The Netherlands, among others, is making some interesting moves in this respect, with children and young people permitted from this week to begin outdoor training, though not yet to take part in competition matches.
The Dutch Health Department has laid down some key guidelines, and the KNCB has done its part by adding cricket-specific guidance on what this should mean in practice as clubs start to organise their own training sessions.
The government’s rules distinguish between children of primary school age (up to 12 years), who are not bound by social distancing norms, and those aged between 13 and 18, who must continue to observe the 1.5m. distance rule.
For this older group, the KNCB sets a norm of one coach or leader per eight participants, so that a group of, for example, 9 players would need two coaches. This seems like good practice anyway, but in current circumstances it is required in order to ensure that kids – not always the most manageable of customers – keep their distance from one another.
For net sessions, the Bond’s protocol adds, groups should be limited to four, one batter and three bowlers; where possible a middle lane should be used in order to facilitate social distancing; and the batter should return the balls to the bowlers with his or her bat, rather than picking them up by hand.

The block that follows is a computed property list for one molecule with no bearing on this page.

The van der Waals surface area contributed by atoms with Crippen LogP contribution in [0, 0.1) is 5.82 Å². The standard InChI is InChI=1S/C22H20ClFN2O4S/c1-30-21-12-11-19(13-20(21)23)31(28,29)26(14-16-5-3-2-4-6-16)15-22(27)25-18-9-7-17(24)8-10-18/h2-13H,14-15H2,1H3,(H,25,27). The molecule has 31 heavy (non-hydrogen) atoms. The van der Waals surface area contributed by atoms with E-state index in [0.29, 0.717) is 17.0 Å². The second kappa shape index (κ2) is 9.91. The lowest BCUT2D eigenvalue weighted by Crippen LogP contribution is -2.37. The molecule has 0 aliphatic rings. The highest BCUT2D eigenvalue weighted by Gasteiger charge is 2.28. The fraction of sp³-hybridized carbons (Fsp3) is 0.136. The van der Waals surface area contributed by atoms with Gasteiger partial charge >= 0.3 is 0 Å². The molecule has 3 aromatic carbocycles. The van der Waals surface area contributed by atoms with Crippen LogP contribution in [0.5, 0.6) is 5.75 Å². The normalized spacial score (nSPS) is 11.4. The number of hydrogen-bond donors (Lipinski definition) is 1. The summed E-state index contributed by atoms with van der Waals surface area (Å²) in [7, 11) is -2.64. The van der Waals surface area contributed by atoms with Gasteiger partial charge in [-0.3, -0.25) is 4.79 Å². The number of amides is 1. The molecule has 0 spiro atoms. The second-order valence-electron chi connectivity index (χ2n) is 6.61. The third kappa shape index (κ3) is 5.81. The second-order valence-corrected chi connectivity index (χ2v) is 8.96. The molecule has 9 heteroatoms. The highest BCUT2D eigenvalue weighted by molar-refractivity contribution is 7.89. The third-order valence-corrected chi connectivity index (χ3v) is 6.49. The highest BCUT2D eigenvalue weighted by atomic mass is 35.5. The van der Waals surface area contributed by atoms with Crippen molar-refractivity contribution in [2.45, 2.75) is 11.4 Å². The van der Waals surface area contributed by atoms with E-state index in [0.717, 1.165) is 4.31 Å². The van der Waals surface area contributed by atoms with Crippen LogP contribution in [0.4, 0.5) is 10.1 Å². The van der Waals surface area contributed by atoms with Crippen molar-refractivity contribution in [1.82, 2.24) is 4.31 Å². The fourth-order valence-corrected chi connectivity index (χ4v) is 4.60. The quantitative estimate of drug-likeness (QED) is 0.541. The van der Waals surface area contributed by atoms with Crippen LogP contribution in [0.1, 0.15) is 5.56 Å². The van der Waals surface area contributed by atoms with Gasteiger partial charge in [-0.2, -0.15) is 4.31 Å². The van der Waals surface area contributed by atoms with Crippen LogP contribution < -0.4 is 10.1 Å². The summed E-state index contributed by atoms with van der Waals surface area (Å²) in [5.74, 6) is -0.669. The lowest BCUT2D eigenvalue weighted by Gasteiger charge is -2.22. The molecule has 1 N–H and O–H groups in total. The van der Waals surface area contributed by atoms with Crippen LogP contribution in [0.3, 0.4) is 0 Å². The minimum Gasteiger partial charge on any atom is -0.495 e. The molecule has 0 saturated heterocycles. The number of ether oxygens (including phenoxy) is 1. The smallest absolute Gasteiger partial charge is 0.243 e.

The handling of equipment is, in fact, a central theme of the guidelines, which recommend that as far as possible players use their own kit, including their own leather ball. Where club balls are used, each player should be given their own, numbered ball at the start of the session, and should use only that throughout.
The KNCB also argues that plastic balls should be used for fielding exercises, and that these should be disinfected regularly, after every exercise and at the end of the session. Where leather balls are in use, they should be cleaned regularly with disinfectant wipes.
More generally, all concerned are urged to maintain good hygiene: no spitting or blowing of noses onto the field, and no spitting on the ball or otherwise running the risk of contaminating it by, for example, scratching the surface.
The KNCB further recommends that a coach or other official be designated ‘Corona-verantwoordelijke’ [Corona Officer], who would be responsible for putting out any training equipment, including cones, using protective gloves while doing so, and for disinfecting it all at the end of the session.
All in all, it is a careful and well-considered document, and it is to be hoped that all Dutch clubs will implement it fully.
It may also be of help to cricket authorities elsewhere as they begin to wrestle with a world in which Covid-19 still hangs over us all.